When you consider that about one-sixth of the NCAA Division 1 Football Bowl Subdivision coaching jobs turned over for the 2018 season, it is not that surprising that Chad Morris’ ascendancy to the job in Fayetteville has been somewhat beneath the proverbial radar. Morris’ modest 14-22 record over a three-season run at SMU plays some role in that, naturally, but his hiring was realistically obscured by splashier events (to wit, UCLA nabbing Chip Kelly, Nebraska getting its anointed golden boy Scott Frost and Texas A&M sending a Brinks truck to pick up Jimbo Fisher in Tallahassee).

Plus, Arkansas’s on-field product in 2016-17 was just so damned underwhelming. Changing defensive coordinators and schemes failed. Quarterbacks got drilled all the time. The team would fall bass-ackwards into leads in games but promptly lose those, and were blown out in a slew of others. Morale, attendance and long-term confidence plummeted, all with the specter of Gus Malzahn feigning interest in coming back to a university that never had much use for him as a player or coach. Bret Bielema’s five-year reign was accordingly finished.


This is an oddly cyclical thing, too. Amateurish numerology business notwithstanding, Arkansas football has been fiendishly consistent in one way: In years ending in 2 or 7, the Ozarks morphs into an inane epicenter of gridiron drama. What may appear to be novelty is really quite a pattern, and Morris needs to be mindful of it.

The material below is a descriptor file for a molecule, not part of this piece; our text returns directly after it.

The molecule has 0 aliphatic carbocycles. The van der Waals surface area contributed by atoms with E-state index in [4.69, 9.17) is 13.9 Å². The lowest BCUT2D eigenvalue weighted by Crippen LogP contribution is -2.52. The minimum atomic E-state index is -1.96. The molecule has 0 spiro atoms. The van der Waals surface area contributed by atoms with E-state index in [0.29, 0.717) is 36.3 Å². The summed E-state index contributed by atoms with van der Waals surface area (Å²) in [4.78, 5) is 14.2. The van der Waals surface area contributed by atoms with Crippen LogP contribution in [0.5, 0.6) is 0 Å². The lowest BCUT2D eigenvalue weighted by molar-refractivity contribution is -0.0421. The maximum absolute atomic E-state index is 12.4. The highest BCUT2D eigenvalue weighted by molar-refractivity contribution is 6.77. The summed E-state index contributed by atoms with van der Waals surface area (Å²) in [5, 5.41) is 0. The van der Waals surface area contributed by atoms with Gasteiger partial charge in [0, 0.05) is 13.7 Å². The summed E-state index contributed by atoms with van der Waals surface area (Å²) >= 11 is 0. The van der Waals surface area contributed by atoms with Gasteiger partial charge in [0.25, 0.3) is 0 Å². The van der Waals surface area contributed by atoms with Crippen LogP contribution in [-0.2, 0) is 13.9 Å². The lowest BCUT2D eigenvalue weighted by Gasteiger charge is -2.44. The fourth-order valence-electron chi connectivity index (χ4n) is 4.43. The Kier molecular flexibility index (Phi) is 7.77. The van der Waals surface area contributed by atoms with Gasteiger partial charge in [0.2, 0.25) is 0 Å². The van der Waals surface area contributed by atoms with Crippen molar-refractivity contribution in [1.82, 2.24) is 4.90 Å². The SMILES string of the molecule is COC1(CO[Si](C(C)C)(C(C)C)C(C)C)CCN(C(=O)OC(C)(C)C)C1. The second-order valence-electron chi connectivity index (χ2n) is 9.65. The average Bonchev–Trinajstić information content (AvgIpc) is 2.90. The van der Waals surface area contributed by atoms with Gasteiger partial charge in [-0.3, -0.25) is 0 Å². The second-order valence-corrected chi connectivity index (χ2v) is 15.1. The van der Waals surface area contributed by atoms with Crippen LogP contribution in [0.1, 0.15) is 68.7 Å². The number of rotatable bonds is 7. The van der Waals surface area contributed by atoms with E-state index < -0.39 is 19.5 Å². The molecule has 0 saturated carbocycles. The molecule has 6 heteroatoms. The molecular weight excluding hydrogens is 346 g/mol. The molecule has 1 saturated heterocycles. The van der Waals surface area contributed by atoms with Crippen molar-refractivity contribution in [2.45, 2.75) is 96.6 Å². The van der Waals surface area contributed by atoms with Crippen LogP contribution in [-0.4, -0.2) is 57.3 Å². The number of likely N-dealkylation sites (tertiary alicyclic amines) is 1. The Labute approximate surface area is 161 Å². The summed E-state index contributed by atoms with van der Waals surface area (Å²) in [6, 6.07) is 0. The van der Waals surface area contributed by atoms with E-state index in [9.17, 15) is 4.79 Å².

Let’s start with 1982, wherein Arkansas finished 9-2-1 with an Astro-Bluebonnet Bowl victory and a place in the Top 10. It was Lou Holtz’s fourth season of eight or more wins in six years, and he was revered by fans. So of course national politics became an unanticipated source of consternation for then-Athletic Director Frank Broyles: Holtz had dabbled in an unconscionable public defense of unrepentant bigot Sen. Jesse Helms (R-NC), Arkansas ended up sinking to 6-5 in 1983, and Holtz was relieved of his duties in a move that Broyles would say later was a function of Holtz’s indiscretion.


To 1987 we go. Ken Hatfield nudged a little magic back into the program with the triple-option and with Greg Thomas being the first African American to serve as regular starting quarterback, but the Hogs were also getting exposed badly against higher-level competition, including an ignominious 51-7 thrashing by Miami and a 2-point loss to hated Texas on the last play of the game. Both travesties unfolded before sellout crowds in Little Rock, and it was evident that fans and boosters were divided on whether Hatfield’s throwback methodology would ever produce sustained success. The Hogs went 10-2 in 1988 and 1989, but two empty trips to the Cotton Bowl cemented Hatfield’s fate and he made tracks for Clemson, a decision again influenced by Broyles’ perceived lording over the program.

The 1992 season was the Razorbacks’ first as a member of the Southeastern Conference, and the bold decision looked like an immediate gaffe when I-AA (now FCS) The Citadel marched into Fayetteville that September to knock the Razorbacks off in the opener. Hatfield’s successor, Jack Crowe, was an immediate casualty the next afternoon. Arkansas bravely limped through the rest of that inaugural year with interim head coach Joe Kines, but Broyles thought he found someone suitable for the enhanced competition when he hired Danny Ford, who had guided Clemson to a national title a decade earlier. Ostensibly, Ford was the most proven commodity that Arkansas had ever hired to be its head coach.